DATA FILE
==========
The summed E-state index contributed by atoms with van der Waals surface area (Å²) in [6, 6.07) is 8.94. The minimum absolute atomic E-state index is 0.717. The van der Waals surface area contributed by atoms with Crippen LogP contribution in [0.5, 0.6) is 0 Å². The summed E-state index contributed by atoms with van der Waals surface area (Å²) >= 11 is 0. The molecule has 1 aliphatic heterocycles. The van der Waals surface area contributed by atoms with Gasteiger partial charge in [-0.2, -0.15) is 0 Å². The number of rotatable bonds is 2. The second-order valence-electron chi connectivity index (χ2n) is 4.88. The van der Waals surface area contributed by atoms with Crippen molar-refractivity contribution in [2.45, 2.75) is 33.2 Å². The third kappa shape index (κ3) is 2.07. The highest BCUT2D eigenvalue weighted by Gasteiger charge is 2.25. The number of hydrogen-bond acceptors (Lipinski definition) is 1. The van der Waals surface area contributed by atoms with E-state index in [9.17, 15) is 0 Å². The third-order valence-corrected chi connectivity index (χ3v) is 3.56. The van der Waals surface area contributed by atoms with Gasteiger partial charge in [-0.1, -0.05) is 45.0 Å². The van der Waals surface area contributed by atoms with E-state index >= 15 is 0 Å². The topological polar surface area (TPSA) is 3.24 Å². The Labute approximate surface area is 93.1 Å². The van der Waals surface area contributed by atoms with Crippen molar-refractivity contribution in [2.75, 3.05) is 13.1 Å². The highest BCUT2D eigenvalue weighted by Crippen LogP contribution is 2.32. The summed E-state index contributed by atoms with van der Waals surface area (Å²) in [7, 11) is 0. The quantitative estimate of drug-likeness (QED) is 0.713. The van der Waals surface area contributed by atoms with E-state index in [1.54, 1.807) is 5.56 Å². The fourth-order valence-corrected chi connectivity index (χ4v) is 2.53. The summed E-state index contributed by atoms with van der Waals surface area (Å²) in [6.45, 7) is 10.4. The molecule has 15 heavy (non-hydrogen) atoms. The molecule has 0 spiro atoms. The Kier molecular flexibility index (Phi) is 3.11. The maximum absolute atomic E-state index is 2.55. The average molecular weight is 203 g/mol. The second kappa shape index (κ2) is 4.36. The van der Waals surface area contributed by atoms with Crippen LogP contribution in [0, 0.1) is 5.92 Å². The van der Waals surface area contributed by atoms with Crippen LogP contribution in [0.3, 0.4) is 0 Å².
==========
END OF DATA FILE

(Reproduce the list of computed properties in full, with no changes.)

The summed E-state index contributed by atoms with van der Waals surface area (Å²) in [6, 6.07) is 8.94. The minimum absolute atomic E-state index is 0.717. The van der Waals surface area contributed by atoms with Crippen LogP contribution in [0.5, 0.6) is 0 Å². The summed E-state index contributed by atoms with van der Waals surface area (Å²) >= 11 is 0. The molecule has 1 aliphatic heterocycles. The van der Waals surface area contributed by atoms with Gasteiger partial charge in [-0.2, -0.15) is 0 Å². The number of rotatable bonds is 2. The second-order valence-electron chi connectivity index (χ2n) is 4.88. The van der Waals surface area contributed by atoms with Crippen molar-refractivity contribution in [2.45, 2.75) is 33.2 Å². The third kappa shape index (κ3) is 2.07. The highest BCUT2D eigenvalue weighted by Gasteiger charge is 2.25. The number of hydrogen-bond acceptors (Lipinski definition) is 1. The van der Waals surface area contributed by atoms with E-state index in [9.17, 15) is 0 Å². The third-order valence-corrected chi connectivity index (χ3v) is 3.56. The van der Waals surface area contributed by atoms with Gasteiger partial charge in [-0.1, -0.05) is 45.0 Å². The van der Waals surface area contributed by atoms with E-state index >= 15 is 0 Å². The topological polar surface area (TPSA) is 3.24 Å². The Labute approximate surface area is 93.1 Å². The van der Waals surface area contributed by atoms with Crippen molar-refractivity contribution in [2.75, 3.05) is 13.1 Å². The highest BCUT2D eigenvalue weighted by Crippen LogP contribution is 2.32. The summed E-state index contributed by atoms with van der Waals surface area (Å²) in [7, 11) is 0. The quantitative estimate of drug-likeness (QED) is 0.713. The van der Waals surface area contributed by atoms with E-state index in [1.54, 1.807) is 5.56 Å². The fourth-order valence-corrected chi connectivity index (χ4v) is 2.53. The summed E-state index contributed by atoms with van der Waals surface area (Å²) in [6.45, 7) is 10.4. The molecule has 15 heavy (non-hydrogen) atoms. The molecule has 0 spiro atoms. The Kier molecular flexibility index (Phi) is 3.11. The maximum absolute atomic E-state index is 2.55. The average molecular weight is 203 g/mol. The second kappa shape index (κ2) is 4.36. The van der Waals surface area contributed by atoms with Crippen LogP contribution in [0, 0.1) is 5.92 Å². The van der Waals surface area contributed by atoms with Crippen LogP contribution in [0.3, 0.4) is 0 Å².